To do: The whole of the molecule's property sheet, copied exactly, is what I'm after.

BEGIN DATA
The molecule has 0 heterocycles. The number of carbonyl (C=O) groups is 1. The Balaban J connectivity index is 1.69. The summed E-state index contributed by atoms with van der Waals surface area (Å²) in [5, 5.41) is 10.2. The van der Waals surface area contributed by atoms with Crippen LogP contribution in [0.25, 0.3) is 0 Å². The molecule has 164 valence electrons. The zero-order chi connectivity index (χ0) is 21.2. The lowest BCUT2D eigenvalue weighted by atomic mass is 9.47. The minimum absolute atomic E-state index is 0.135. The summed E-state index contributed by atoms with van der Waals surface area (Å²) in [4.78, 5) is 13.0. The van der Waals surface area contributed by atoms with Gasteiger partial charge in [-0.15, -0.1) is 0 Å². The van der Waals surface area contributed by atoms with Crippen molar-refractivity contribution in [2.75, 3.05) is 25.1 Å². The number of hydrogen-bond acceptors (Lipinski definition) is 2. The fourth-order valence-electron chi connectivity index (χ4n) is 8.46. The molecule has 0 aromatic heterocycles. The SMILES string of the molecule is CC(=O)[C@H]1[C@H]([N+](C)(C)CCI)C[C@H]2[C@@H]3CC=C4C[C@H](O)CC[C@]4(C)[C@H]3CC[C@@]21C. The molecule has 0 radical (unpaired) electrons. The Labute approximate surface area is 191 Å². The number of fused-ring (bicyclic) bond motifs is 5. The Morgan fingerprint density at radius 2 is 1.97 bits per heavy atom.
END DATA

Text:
The molecule has 0 heterocycles. The number of carbonyl (C=O) groups is 1. The Balaban J connectivity index is 1.69. The summed E-state index contributed by atoms with van der Waals surface area (Å²) in [5, 5.41) is 10.2. The van der Waals surface area contributed by atoms with Crippen LogP contribution in [0.25, 0.3) is 0 Å². The molecule has 164 valence electrons. The zero-order chi connectivity index (χ0) is 21.2. The lowest BCUT2D eigenvalue weighted by atomic mass is 9.47. The minimum absolute atomic E-state index is 0.135. The summed E-state index contributed by atoms with van der Waals surface area (Å²) in [4.78, 5) is 13.0. The van der Waals surface area contributed by atoms with Gasteiger partial charge in [-0.15, -0.1) is 0 Å². The van der Waals surface area contributed by atoms with Crippen molar-refractivity contribution in [2.75, 3.05) is 25.1 Å². The number of hydrogen-bond acceptors (Lipinski definition) is 2. The fourth-order valence-electron chi connectivity index (χ4n) is 8.46. The molecule has 0 aromatic heterocycles. The SMILES string of the molecule is CC(=O)[C@H]1[C@H]([N+](C)(C)CCI)C[C@H]2[C@@H]3CC=C4C[C@H](O)CC[C@]4(C)[C@H]3CC[C@@]21C. The molecule has 0 radical (unpaired) electrons. The Labute approximate surface area is 191 Å². The number of fused-ring (bicyclic) bond motifs is 5. The Morgan fingerprint density at radius 2 is 1.97 bits per heavy atom.